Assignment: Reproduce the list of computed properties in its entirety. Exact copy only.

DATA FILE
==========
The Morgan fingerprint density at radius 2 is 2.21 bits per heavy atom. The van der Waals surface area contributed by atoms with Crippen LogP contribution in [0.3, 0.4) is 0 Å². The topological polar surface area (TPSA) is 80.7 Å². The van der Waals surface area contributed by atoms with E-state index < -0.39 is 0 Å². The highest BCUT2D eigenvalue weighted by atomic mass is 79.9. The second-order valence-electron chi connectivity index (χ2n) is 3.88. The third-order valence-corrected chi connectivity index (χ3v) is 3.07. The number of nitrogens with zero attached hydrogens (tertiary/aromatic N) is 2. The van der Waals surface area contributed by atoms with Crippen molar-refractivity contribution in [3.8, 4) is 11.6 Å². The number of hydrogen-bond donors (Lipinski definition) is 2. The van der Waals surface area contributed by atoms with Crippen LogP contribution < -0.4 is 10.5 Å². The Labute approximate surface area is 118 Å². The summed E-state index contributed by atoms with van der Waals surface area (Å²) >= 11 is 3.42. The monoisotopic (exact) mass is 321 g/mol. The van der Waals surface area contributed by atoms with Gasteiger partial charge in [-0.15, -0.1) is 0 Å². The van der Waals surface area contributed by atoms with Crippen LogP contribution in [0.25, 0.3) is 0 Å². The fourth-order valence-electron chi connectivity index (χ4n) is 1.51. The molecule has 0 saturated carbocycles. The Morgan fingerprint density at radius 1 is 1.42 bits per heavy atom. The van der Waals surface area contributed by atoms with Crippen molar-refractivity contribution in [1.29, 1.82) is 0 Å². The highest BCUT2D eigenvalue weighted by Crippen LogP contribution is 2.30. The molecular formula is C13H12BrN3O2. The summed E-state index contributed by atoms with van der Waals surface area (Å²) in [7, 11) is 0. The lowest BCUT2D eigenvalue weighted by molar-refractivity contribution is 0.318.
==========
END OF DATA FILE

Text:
The Morgan fingerprint density at radius 2 is 2.21 bits per heavy atom. The van der Waals surface area contributed by atoms with Crippen LogP contribution in [0.3, 0.4) is 0 Å². The topological polar surface area (TPSA) is 80.7 Å². The van der Waals surface area contributed by atoms with E-state index < -0.39 is 0 Å². The highest BCUT2D eigenvalue weighted by atomic mass is 79.9. The second-order valence-electron chi connectivity index (χ2n) is 3.88. The third-order valence-corrected chi connectivity index (χ3v) is 3.07. The number of nitrogens with zero attached hydrogens (tertiary/aromatic N) is 2. The van der Waals surface area contributed by atoms with Crippen molar-refractivity contribution in [3.8, 4) is 11.6 Å². The number of hydrogen-bond donors (Lipinski definition) is 2. The van der Waals surface area contributed by atoms with Crippen LogP contribution < -0.4 is 10.5 Å². The Labute approximate surface area is 118 Å². The summed E-state index contributed by atoms with van der Waals surface area (Å²) >= 11 is 3.42. The monoisotopic (exact) mass is 321 g/mol. The van der Waals surface area contributed by atoms with Gasteiger partial charge in [-0.15, -0.1) is 0 Å². The van der Waals surface area contributed by atoms with Crippen LogP contribution in [0.25, 0.3) is 0 Å². The fourth-order valence-electron chi connectivity index (χ4n) is 1.51. The molecule has 0 saturated carbocycles. The Morgan fingerprint density at radius 1 is 1.42 bits per heavy atom. The van der Waals surface area contributed by atoms with Crippen molar-refractivity contribution in [1.29, 1.82) is 0 Å². The highest BCUT2D eigenvalue weighted by Crippen LogP contribution is 2.30. The molecular formula is C13H12BrN3O2. The summed E-state index contributed by atoms with van der Waals surface area (Å²) in [7, 11) is 0. The lowest BCUT2D eigenvalue weighted by molar-refractivity contribution is 0.318.